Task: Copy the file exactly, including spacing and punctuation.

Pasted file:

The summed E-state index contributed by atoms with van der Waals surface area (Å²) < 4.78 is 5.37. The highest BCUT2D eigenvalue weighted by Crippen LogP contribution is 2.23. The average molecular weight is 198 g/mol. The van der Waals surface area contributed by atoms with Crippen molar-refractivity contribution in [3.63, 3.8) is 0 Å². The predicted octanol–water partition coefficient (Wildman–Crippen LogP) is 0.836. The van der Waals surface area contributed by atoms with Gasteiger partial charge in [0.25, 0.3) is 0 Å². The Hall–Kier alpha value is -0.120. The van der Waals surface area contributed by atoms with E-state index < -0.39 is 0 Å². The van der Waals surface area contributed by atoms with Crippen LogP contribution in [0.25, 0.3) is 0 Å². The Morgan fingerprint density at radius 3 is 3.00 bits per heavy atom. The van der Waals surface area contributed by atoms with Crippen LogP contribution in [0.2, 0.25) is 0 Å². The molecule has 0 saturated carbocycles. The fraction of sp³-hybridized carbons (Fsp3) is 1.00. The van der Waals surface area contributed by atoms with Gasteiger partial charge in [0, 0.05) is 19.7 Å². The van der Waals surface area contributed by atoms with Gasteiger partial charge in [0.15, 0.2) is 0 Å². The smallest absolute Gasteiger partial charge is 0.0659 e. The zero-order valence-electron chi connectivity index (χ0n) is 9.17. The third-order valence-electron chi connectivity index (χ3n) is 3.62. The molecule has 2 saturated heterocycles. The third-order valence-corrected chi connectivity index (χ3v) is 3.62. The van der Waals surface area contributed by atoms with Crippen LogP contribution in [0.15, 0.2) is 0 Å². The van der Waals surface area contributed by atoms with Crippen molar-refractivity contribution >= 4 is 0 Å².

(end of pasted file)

The summed E-state index contributed by atoms with van der Waals surface area (Å²) < 4.78 is 5.37. The highest BCUT2D eigenvalue weighted by Crippen LogP contribution is 2.23. The average molecular weight is 198 g/mol. The van der Waals surface area contributed by atoms with Crippen molar-refractivity contribution in [3.63, 3.8) is 0 Å². The predicted octanol–water partition coefficient (Wildman–Crippen LogP) is 0.836. The van der Waals surface area contributed by atoms with Gasteiger partial charge in [0.25, 0.3) is 0 Å². The Hall–Kier alpha value is -0.120. The van der Waals surface area contributed by atoms with E-state index < -0.39 is 0 Å². The van der Waals surface area contributed by atoms with Crippen LogP contribution in [0.25, 0.3) is 0 Å². The Morgan fingerprint density at radius 3 is 3.00 bits per heavy atom. The van der Waals surface area contributed by atoms with Crippen LogP contribution in [0.2, 0.25) is 0 Å². The molecule has 0 saturated carbocycles. The fraction of sp³-hybridized carbons (Fsp3) is 1.00. The van der Waals surface area contributed by atoms with Gasteiger partial charge in [0, 0.05) is 19.7 Å². The van der Waals surface area contributed by atoms with Gasteiger partial charge in [0.15, 0.2) is 0 Å². The smallest absolute Gasteiger partial charge is 0.0659 e. The zero-order valence-electron chi connectivity index (χ0n) is 9.17. The third-order valence-electron chi connectivity index (χ3n) is 3.62. The molecule has 2 saturated heterocycles. The third-order valence-corrected chi connectivity index (χ3v) is 3.62. The van der Waals surface area contributed by atoms with Crippen LogP contribution in [0.15, 0.2) is 0 Å². The van der Waals surface area contributed by atoms with Crippen molar-refractivity contribution >= 4 is 0 Å².